I have had a rather steady two weeks at work. However, my weekends have been rather interesting. Last weekend I threw Alana (my colleague at work) an 80’s dress up farewell party. She is off to the UK in February and I will miss her heaps.
We have a great vet working relationship and have also become close friends.
She plans to torture me with her travel adventures and I hope to exploit her for free accommodation if I decide on a UK holiday trip. The 80’s theme party was inspired by me joking about how big my hair gets if I brush it. And voilà , here I am posing with my hubby ‘Wally’ & thankfully my hair appears contained in this picture:
It has also been stinking hot here and that explains the rather cruisy work schedule. I think everyone is trying to keep cool and keeping their pets out of the heat. However, whenever I run out to do some grocery shopping, I am often shocked to see many people happily walking around with their pooches at around mid day (peak heat). I know the owners have good intentions and want to spend quality time with their dogs. Unfortunately, they seem oblivious to the fact that their pet is actually suffering in silence.
These dogs are often lagging behind the owner and appear like they are cooking and in a bit of discomfort.
Their poor paws must be aching and throbbing from each step they take on the burning surface beneath them. Have you ever tried to walk bare foot on the side-walk between 11 a.m. & 2 p.m. during the summer heat? I implore all pet owners to rethink taking their dogs out when it’s very hot unless they are heading to the lake or beach or park. Geriatric patients especially ones with medical conditions like heart or liver disease won’t cope with the heat. It is best to keep them indoors with a fan or air conditioner switched on.
Unfortunately I had to put down one of my favourite patients ‘Castro’ ,a 12-year-old labrador, with heart failure because he was suffering from heat stroke. Boy did he love his liver treats.
He would hobble around on his stiff hind legs quite happily just to get closer to the liver treat jar.
Rest in peace my handsome boy…
Last week, I was very lucky to meet George, 19-year-old Burmese cat, that presented to me for weight loss and intermittent vomiting.
Yup you heard me 19 years old!
His owner had already resigned herself for the worst possible news purely based on his age. George was so vocal and his coat was so smooth and soft. He was an absolute smooch.
I proceeded with my full examination and found that he was in great nick for his age. However, I did discover he had a very smelly breath due to a few rotten teeth. His owner then informed me that he had had a few dentals in his time and barely has any teeth left. I could see the owner was still very tense and waiting to hear what my recommendations were going to be. I smiled at her and said:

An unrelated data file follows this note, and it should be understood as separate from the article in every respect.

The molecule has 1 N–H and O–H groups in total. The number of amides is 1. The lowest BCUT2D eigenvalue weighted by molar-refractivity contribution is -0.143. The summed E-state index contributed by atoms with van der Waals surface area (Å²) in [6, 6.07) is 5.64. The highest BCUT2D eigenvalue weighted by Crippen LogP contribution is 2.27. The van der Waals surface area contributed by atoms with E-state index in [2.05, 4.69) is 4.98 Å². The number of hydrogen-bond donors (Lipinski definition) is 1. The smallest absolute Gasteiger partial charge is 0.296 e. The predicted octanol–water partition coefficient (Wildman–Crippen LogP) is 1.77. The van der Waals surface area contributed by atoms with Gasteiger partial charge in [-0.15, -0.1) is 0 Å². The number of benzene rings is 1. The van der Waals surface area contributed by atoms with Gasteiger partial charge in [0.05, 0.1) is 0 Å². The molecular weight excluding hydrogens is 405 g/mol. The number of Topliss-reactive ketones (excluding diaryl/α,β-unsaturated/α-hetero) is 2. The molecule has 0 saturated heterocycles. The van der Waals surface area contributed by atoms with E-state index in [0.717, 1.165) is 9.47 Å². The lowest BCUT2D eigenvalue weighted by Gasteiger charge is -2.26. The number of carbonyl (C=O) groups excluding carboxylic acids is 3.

‘I am successfully managing a 21-year-old feisty kitty cat with hyperthyroidism (overactive thyroid) and so I am more than happy to give George a good go”.
I told her I am fully aware he is quite old and he may be suffering from a serious condition. However, I only base that kind of decision on the quality of life of my patient, my examination and workup. At that stage, the owner was quite relived and keen to take me up on my recommendations of blood work and admitting George into the hospital to get him started on iv fluids to correct his mild dehydration. The blood test was to rule in/out kidney failure or hyperthyroidism to help me decide what was best for Georgy. His blood results showed very mild kidney issues and his thyroid levels were normal.
I was blown away with his good results in light of his age and quickly informed his owner. I then had to get the owner’s consent to go ahead with a general anaesthetic and dental. She knew well the risks involved but wanted to give ‘George’ the best quality of life while he was still plunking along. ‘George’ was initially not too pleased to be kept hostage in a cage.
He kept yowling for attention and as soon as he got it, he was utterly contented.
He made an excellent recovery after his dental. I called his owner a few days after ‘George’ was discharged and she was ecstatic to share the news of him thriving after his dental and not having vomited once. It was such a relief to hear that.
For all you pet lovers who have been advised that your pet is too old to undergo a general anaesthetic. I recommend you take your pet to another vet for a second opinion.
Can you imagine having a rotting and aching tooth or even set of teeth in your mouth? It is not only very painful but also will lead to bacteraemia (bacteria overload) that will spread through you pets’ blood stream leading to heart and kidney disease. Yes older pets undergoing a general anaesthetic have higher risks but it is definitely worth it. I find that many of my clients that have given me the okay to do a dental on their aged pets are always very thankful. They call to tell me they see a huge difference in their pet afterwards: more active, better appetite and simply their beloved pet is so much happier. So please don’t ignore your pet’s dental needs!!!
I better quit babbling. I have another very intersting case to discuss with you next week. So tune in to my post on ‘Sky’, the 3 month old adorable kitten with a prolpased eye:
- Thirsty Kitty Cat (rayyathevet.com)